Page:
In July 2013 DistroWatch reviewed Linux Deepin 12.12. This distribution was also mentioned in the news section of DistroWatch Weekly in early 2012. In this issue of DistroWatch Weekly we’ll take a closer look at the Deepin project. In the middle of this month, the Deepin development team announced the initial alpha build of Deepin 2014, which will soon become a major release of the desktop-oriented distribution. DistroWatch contributor Dr. Zhu Wen Tao took this opportunity and contacted the Deepin team. With the assistance of Li Hong Wu (李洪武), the project leader Wang Yong (王勇) accepted the interview from DistroWatch, in which he tells the readers about some interesting stories behind what is possibly the most popular Linux distribution in China at the moment.
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DistroWatch: Could you first tell us something about yourself? For example, what is your role in the Deepin project?
DW: The project changed its name in late November 2009, right? We have noticed significant changes in the naming/numbering style of recent releases, for example, from “Hiweed Linux 2.0” released in 2008, to “Linux Deepin 12.12” released in middle 2013, to the very recent “Linux Deepin 2013”, to the upcoming “Deepin 2014”. Can you explain the motivation behind these changes?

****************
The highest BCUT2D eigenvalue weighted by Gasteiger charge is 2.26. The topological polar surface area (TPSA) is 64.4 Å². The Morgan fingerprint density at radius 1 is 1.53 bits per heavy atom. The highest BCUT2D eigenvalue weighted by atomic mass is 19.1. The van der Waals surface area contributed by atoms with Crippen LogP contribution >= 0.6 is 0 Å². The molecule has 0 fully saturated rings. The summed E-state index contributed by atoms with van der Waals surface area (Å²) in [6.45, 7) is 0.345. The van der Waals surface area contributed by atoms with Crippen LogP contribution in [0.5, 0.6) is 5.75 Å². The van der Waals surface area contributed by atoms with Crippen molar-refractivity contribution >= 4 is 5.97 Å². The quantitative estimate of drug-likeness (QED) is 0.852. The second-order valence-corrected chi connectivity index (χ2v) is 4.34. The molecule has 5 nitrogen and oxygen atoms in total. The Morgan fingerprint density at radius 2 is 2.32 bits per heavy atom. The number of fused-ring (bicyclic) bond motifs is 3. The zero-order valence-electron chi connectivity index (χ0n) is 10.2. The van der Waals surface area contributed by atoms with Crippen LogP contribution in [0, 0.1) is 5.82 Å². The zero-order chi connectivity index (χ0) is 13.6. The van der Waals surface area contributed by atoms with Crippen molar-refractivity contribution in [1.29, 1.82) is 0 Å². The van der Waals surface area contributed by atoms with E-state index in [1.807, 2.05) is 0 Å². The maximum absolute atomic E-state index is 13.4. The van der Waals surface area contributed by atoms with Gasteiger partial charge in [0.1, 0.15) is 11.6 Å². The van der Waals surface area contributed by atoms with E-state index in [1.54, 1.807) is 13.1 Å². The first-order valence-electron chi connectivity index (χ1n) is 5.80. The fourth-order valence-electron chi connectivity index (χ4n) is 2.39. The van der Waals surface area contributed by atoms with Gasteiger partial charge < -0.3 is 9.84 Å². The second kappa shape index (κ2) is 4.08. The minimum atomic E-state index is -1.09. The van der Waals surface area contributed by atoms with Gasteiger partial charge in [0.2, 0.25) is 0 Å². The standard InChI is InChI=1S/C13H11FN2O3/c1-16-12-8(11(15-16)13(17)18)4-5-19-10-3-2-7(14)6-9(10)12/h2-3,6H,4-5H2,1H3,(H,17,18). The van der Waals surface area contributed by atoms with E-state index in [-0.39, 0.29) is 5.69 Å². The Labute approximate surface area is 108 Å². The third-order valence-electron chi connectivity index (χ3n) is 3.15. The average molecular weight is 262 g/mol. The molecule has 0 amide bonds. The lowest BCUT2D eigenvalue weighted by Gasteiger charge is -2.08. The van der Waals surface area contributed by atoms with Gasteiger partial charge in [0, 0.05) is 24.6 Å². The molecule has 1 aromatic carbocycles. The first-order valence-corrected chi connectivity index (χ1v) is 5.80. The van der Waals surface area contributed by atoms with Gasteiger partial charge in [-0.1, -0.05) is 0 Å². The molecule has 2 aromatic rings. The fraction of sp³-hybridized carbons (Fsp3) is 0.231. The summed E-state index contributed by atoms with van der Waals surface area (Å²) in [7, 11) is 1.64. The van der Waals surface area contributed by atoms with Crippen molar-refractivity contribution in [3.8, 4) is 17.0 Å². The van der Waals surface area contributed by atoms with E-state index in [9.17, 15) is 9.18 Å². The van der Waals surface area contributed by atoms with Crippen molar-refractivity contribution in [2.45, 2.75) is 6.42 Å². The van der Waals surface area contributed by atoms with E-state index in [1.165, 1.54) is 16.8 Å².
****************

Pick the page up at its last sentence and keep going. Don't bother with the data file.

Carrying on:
We then slightly changed the project’s name again, this time to Deepin, for the most recent development release, as we’ve noticed that many Chinese people don’t know how to pronounce the word “Linux” correctly; actually, we shortened the name for easier communication. Our intention is just to make the name easier to spread. Note that the project hasn’t changed its open-source nature; the whole distribution is strictly licensed under GPLv3.
The “numbering” style for Deepin’s releases correlates much with its release cycle. Initially, Hiweed Linux employed an incremental version number. Then, as to the Linux Deepin project, we replaced Hiweed’s version style with Ubuntu’s, so we had versions like 9.12, 10.06, 10.12, 11.06, and so on, which imply new releases of our distribution in June and December every year. This release cycle/numbering worked fine at first, but proved unsuitable in the last two years.
Since Linux Deepin 12.12, the distribution has shipped with our HTML5-based desktop environment, along with a number of our own feature applications, which involves quite a deal of hard work. The previous half-year release cycle turned out to be a bit too short for Deepin’s development. It may also burden Deepin’s followers, as one may have to upgrade or even re-install his/her system every six months to “catch up”. Therefore, we changed the release cycle and numbering for Linux Deepin 2013 and the upcoming Deepin 2014. Now we release a major version of the distribution every year and possibly minor maintenance versions between every two major versions. This ensures stability and works with Deepin’s current development life cycle.
DW: So what are the new features in the upcoming Deepin 2014? Do you have a detailed release schedule, or a rough release plan?